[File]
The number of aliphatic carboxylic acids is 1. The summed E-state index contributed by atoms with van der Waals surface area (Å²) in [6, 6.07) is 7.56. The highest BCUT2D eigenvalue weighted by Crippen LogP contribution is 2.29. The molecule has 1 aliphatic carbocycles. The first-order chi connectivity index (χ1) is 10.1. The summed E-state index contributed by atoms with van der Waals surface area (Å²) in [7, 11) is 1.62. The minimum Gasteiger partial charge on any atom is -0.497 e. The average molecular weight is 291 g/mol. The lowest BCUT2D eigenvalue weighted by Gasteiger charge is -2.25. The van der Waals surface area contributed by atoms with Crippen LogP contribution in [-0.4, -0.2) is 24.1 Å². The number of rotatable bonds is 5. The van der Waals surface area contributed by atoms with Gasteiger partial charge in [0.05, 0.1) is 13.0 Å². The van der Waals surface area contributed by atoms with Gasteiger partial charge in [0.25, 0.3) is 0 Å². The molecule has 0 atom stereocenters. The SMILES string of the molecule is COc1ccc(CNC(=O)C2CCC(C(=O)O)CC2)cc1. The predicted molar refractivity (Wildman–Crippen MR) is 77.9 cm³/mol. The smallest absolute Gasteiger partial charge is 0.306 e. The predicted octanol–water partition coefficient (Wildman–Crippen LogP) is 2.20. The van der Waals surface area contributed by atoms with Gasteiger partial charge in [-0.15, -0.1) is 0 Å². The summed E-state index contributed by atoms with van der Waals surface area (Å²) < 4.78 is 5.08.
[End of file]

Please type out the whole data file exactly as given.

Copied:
The number of aliphatic carboxylic acids is 1. The summed E-state index contributed by atoms with van der Waals surface area (Å²) in [6, 6.07) is 7.56. The highest BCUT2D eigenvalue weighted by Crippen LogP contribution is 2.29. The molecule has 1 aliphatic carbocycles. The first-order chi connectivity index (χ1) is 10.1. The summed E-state index contributed by atoms with van der Waals surface area (Å²) in [7, 11) is 1.62. The minimum Gasteiger partial charge on any atom is -0.497 e. The average molecular weight is 291 g/mol. The lowest BCUT2D eigenvalue weighted by Gasteiger charge is -2.25. The van der Waals surface area contributed by atoms with Crippen LogP contribution in [-0.4, -0.2) is 24.1 Å². The number of rotatable bonds is 5. The van der Waals surface area contributed by atoms with Gasteiger partial charge in [0.05, 0.1) is 13.0 Å². The van der Waals surface area contributed by atoms with Gasteiger partial charge in [0.25, 0.3) is 0 Å². The molecule has 0 atom stereocenters. The SMILES string of the molecule is COc1ccc(CNC(=O)C2CCC(C(=O)O)CC2)cc1. The predicted molar refractivity (Wildman–Crippen MR) is 77.9 cm³/mol. The smallest absolute Gasteiger partial charge is 0.306 e. The predicted octanol–water partition coefficient (Wildman–Crippen LogP) is 2.20. The van der Waals surface area contributed by atoms with Gasteiger partial charge in [-0.15, -0.1) is 0 Å². The summed E-state index contributed by atoms with van der Waals surface area (Å²) < 4.78 is 5.08.